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Determining the environmental impact of transit modes is complicated, and still an active topic of research. We’ve improved automobile fuel economy, but also reduced riders per car, and we’re still not sure how to factor in ride-sharing. Airlines have increased fuel efficiency and occupancy, but radiative forcing effects from high-altitude emissions also approximately double their environmental impact.

While the exact numbers are still up for debate, we are fairly certain that passenger aircraft emit somewhat fewer emissions per mile than a single person driving an average car the same distance. The problem is that this is dramatically more emissions than an equivalently loaded train, a Greyhound bus, or even a roadtrip with friends in a recent, reasonably-sized car. Any of these options is preferable to flying, even when compared to long-haul flights (which are more efficient).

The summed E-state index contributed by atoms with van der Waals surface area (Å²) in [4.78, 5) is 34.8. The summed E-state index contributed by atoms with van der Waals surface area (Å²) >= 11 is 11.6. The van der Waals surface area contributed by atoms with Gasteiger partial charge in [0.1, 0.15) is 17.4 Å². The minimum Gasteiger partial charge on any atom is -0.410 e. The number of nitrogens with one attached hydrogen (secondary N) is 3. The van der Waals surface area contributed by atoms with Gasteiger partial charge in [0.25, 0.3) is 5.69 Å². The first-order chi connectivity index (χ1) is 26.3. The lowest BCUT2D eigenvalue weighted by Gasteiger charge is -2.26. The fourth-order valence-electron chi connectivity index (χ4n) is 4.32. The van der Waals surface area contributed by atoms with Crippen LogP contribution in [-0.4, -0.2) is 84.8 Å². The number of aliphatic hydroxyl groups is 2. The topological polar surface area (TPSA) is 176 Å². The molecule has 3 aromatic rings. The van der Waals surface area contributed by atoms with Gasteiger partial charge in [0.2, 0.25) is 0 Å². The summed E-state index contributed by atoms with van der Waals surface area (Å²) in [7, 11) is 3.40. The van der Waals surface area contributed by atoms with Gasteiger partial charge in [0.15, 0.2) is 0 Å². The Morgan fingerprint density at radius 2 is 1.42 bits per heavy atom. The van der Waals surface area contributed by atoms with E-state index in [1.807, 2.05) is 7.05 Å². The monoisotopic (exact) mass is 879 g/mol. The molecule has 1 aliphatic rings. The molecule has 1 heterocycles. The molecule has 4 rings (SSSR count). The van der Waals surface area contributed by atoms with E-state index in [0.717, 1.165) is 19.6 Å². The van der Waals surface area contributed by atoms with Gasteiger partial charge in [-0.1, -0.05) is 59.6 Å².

But I’m not calling for a party train from Boton to KubeCon, either, as fun as that might be! Choosing more sustainable transit might halve or even third your transit-related emissions, yet it still can’t compete with not going at all. In a world already in the midst of climate crisis, there is no form of sustainable long-distance transit that is based on fossil fuels.

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The emissions situation is even worse for frequent travelers, such as developer advocates or professional speakers. If you live in an urban area, taking your first cross-country flight is likely to completely outweigh your decision to not to own a car. Taking your second flight is likely to outweigh several common lifestyle choices combined (like vegetarianism or improving home energy efficiency). What about the third such flight, or the fourth? What if the flights are cross-ocean instead?